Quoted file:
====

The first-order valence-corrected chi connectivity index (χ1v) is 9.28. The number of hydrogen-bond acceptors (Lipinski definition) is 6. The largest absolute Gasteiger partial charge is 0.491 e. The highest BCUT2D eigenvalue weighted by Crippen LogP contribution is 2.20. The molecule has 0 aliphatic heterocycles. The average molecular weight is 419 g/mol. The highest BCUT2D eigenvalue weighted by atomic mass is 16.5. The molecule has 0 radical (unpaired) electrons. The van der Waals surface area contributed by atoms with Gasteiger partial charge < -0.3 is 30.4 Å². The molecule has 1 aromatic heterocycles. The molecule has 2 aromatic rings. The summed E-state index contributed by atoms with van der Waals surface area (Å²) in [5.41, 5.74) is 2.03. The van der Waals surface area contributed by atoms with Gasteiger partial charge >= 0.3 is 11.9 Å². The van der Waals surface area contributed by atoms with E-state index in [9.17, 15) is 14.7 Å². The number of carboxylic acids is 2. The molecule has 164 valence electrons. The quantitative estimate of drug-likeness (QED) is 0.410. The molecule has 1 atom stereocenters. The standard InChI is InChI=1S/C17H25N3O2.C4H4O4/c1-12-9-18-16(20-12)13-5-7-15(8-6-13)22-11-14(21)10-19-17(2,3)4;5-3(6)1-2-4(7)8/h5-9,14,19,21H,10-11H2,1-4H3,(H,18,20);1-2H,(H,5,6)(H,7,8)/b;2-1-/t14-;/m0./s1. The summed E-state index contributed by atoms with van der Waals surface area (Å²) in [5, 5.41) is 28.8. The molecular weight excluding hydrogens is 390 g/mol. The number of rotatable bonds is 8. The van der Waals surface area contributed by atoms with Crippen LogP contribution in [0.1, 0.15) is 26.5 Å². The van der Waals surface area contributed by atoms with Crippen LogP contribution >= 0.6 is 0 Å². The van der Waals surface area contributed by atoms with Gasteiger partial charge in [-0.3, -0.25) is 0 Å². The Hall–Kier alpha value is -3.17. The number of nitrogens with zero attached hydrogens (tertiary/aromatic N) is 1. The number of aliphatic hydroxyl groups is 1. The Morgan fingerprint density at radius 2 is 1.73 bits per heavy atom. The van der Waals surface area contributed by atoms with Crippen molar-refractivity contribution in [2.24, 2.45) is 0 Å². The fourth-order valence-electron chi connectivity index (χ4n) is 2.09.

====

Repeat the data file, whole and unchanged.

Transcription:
The first-order valence-corrected chi connectivity index (χ1v) is 9.28. The number of hydrogen-bond acceptors (Lipinski definition) is 6. The largest absolute Gasteiger partial charge is 0.491 e. The highest BCUT2D eigenvalue weighted by Crippen LogP contribution is 2.20. The molecule has 0 aliphatic heterocycles. The average molecular weight is 419 g/mol. The highest BCUT2D eigenvalue weighted by atomic mass is 16.5. The molecule has 0 radical (unpaired) electrons. The van der Waals surface area contributed by atoms with Gasteiger partial charge < -0.3 is 30.4 Å². The molecule has 1 aromatic heterocycles. The molecule has 2 aromatic rings. The summed E-state index contributed by atoms with van der Waals surface area (Å²) in [5.41, 5.74) is 2.03. The van der Waals surface area contributed by atoms with Gasteiger partial charge >= 0.3 is 11.9 Å². The van der Waals surface area contributed by atoms with E-state index in [9.17, 15) is 14.7 Å². The number of carboxylic acids is 2. The molecule has 164 valence electrons. The quantitative estimate of drug-likeness (QED) is 0.410. The molecule has 1 atom stereocenters. The standard InChI is InChI=1S/C17H25N3O2.C4H4O4/c1-12-9-18-16(20-12)13-5-7-15(8-6-13)22-11-14(21)10-19-17(2,3)4;5-3(6)1-2-4(7)8/h5-9,14,19,21H,10-11H2,1-4H3,(H,18,20);1-2H,(H,5,6)(H,7,8)/b;2-1-/t14-;/m0./s1. The summed E-state index contributed by atoms with van der Waals surface area (Å²) in [5, 5.41) is 28.8. The molecular weight excluding hydrogens is 390 g/mol. The number of rotatable bonds is 8. The van der Waals surface area contributed by atoms with Crippen LogP contribution in [0.1, 0.15) is 26.5 Å². The van der Waals surface area contributed by atoms with Crippen LogP contribution >= 0.6 is 0 Å². The van der Waals surface area contributed by atoms with Gasteiger partial charge in [-0.3, -0.25) is 0 Å². The Hall–Kier alpha value is -3.17. The number of nitrogens with zero attached hydrogens (tertiary/aromatic N) is 1. The number of aliphatic hydroxyl groups is 1. The Morgan fingerprint density at radius 2 is 1.73 bits per heavy atom. The van der Waals surface area contributed by atoms with Crippen molar-refractivity contribution in [2.24, 2.45) is 0 Å². The fourth-order valence-electron chi connectivity index (χ4n) is 2.09.